19th century Mexican remains found in Puebla city by INAH The find was part of a discovery of a group of graves in the Saint Francisco Javier Temple in Puebla city. INAH

Puebla remains tell story of second French intervention in Mexico

The 19th-century corpse may be of a man killed in a battle against the French forces that invaded Mexico

Archaeologists have uncovered the remains of a man who may have been killed during a battle against invading French forces in the 19th century.

The National Institute of Anthropology and History (INAH) said in a statement that a team of specialists found a group of human graves at the Saint Francisco Javier Temple in the historic center of Puebla city. The remains of 20 individuals, including children, have been uncovered.

The majority “could be related to 19th-century epidemics,” INAH said, but the discovery of a male ilium, part of the hip bone, with a bullet hole – as well as the bullet that caused the wound – led researchers to theorize they had found the remains of a soldier killed during the second French intervention in Mexico between 1862 and 1867.

The San Francisco Javier Temple was “used as a fortification by the Republican fighters after the French advance on the Loreto and Guadalupe forts in 1863,” INAH said. The temple has also functioned as a hospital and a jail.

Lizbeth Chicas Martínez, an anthropologist, said the man who was apparently shot would have died from his injury. The bullet “probably pierced important organs, and given the time it was unlikely that a person would have survived,” she said.

hip bone with bullet hole from 19th century remains Mexico
The hip bone found by INAH archaeologists with a bullet wound, seen on the right in this photo. INAH

The INAH archaeologists also found a range of items that are believed to have originated in the second half of the 19th century. They include cannonballs, buttons, coffin nails, shoe soles, a metal cross and fragments of Talavera pottery.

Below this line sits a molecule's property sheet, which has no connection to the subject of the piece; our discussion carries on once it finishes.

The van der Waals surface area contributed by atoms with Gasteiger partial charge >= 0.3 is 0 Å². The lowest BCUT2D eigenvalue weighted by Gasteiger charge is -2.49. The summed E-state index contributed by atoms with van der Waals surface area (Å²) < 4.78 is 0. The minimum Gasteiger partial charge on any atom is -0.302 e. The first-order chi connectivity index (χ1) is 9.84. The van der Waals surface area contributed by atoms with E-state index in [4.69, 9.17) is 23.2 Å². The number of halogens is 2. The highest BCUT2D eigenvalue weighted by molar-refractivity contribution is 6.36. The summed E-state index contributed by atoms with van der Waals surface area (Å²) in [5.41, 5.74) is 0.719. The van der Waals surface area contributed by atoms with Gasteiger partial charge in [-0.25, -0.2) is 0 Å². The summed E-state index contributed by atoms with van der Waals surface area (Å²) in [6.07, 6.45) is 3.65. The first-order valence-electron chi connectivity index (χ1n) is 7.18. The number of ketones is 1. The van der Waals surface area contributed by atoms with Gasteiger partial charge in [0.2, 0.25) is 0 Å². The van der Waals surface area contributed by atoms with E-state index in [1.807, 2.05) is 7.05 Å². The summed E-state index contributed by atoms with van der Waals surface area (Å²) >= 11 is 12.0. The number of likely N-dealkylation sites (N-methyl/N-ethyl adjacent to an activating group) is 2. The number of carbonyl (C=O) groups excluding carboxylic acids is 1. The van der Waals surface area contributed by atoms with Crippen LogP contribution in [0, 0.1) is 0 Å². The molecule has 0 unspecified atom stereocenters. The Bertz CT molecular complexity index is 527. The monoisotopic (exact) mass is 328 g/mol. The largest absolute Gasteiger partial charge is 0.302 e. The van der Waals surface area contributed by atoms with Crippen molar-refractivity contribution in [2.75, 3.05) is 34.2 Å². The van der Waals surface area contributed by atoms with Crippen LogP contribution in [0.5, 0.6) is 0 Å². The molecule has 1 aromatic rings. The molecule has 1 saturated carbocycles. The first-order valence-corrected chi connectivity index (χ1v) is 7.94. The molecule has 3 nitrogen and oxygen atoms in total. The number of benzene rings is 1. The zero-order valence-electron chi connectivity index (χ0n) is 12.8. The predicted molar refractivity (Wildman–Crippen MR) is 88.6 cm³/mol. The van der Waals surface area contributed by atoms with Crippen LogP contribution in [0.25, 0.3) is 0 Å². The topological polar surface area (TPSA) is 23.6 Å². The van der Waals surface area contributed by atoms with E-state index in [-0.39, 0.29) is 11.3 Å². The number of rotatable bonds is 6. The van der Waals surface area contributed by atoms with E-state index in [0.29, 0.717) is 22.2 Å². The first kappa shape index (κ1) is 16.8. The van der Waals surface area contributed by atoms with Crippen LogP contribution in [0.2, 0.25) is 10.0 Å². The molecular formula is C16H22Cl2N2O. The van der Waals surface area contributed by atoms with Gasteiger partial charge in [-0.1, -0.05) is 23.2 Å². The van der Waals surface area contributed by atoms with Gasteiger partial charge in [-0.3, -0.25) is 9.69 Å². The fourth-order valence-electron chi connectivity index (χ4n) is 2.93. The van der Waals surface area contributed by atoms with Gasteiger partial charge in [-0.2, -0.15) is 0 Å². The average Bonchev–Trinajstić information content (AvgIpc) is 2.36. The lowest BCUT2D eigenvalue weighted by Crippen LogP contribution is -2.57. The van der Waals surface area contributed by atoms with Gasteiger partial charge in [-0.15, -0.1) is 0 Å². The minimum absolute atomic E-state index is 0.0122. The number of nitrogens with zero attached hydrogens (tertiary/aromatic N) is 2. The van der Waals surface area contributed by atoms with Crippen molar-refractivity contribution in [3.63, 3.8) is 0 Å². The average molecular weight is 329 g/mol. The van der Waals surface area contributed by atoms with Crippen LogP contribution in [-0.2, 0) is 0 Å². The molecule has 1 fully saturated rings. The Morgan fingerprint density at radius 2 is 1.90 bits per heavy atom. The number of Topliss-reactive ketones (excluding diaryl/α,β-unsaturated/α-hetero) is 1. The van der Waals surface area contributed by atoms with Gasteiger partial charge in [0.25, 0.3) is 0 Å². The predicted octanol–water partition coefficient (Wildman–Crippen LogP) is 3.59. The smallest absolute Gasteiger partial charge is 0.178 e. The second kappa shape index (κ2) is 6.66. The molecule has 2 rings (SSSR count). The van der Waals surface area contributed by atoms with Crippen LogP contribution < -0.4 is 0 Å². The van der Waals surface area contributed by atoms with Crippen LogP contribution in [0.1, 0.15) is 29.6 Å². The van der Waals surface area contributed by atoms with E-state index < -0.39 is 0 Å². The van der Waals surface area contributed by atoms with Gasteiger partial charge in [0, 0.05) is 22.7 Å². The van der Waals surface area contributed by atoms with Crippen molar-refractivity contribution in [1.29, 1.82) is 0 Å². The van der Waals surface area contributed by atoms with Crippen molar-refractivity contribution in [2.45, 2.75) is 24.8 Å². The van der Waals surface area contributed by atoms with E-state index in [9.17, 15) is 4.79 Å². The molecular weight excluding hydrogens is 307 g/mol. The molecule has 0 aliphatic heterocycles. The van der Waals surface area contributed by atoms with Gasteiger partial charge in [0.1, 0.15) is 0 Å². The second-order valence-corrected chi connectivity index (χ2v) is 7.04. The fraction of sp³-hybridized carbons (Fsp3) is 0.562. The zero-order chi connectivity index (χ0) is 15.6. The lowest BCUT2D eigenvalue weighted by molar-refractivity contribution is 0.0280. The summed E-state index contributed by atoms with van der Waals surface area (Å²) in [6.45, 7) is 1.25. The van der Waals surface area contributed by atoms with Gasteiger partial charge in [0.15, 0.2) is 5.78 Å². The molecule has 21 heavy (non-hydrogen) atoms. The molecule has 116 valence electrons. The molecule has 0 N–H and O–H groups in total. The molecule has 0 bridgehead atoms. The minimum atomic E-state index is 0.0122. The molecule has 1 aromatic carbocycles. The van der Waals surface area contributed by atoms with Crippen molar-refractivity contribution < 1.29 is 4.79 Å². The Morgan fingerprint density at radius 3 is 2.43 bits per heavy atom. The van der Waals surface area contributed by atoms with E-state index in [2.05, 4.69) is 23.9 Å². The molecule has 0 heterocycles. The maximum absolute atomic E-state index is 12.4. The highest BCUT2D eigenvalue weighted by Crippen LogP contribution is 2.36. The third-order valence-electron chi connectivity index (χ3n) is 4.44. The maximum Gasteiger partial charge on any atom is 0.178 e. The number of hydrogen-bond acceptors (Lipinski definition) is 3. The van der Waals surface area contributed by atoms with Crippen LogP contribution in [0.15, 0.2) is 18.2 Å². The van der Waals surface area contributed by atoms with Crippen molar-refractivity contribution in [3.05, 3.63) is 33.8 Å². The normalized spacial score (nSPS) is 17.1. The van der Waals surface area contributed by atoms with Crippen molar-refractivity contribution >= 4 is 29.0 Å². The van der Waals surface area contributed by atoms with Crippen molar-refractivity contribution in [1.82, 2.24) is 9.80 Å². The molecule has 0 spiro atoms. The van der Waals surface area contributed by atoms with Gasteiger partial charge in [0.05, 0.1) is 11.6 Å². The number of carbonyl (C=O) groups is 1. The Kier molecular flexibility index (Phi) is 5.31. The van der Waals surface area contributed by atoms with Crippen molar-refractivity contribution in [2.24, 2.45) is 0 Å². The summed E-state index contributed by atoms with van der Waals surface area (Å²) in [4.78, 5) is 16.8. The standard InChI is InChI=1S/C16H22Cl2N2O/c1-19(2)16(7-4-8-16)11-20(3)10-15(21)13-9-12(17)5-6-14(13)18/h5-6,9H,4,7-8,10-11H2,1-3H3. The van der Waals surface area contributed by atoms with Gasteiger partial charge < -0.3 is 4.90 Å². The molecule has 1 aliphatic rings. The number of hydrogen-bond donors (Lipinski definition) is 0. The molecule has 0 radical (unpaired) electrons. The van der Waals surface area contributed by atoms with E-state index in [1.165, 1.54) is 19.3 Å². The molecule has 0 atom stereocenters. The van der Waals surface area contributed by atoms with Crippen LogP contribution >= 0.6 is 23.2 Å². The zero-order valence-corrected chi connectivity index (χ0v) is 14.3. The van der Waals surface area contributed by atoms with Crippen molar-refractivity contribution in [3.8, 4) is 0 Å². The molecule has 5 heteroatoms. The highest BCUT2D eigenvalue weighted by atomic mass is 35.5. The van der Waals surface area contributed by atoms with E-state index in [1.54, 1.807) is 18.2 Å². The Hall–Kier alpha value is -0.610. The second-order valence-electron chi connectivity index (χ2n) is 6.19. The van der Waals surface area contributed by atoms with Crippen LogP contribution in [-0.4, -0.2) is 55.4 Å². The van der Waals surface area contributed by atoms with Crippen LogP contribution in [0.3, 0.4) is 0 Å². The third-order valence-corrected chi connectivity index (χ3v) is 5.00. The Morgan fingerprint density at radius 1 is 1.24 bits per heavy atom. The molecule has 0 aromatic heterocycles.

“We believe that it’s an unprecedented discovery because on one hand it gives us information about the Jesuit religious complex of Saint Francisco Javier, but it also tells us how the city of Puebla was, at least in the 19th century,” INAH Puebla director Manuel Villaroel told the newspaper El País.

“[It’s] a space that became a stage for the French invasion battles. There are remains of a person who probably died from a bullet wound, as well as elements such as buttons and bullets that can start to give us information about the battle, which occurred in the streets of Puebla … to defend the sovereignty of our country,” he said.

The French, along with the British and Spanish, invaded Mexico in late 1861 after then president Benito Juárez stopped making foreign debt repayments. The British and Spanish left the country after receiving a guarantee they would receive the money they were owed, but the French remained.

Mexican forces defeated the French army at the famous Battle of Puebla on May 5, 1862, but the city fell to the French just over a year later.

With reports from El País

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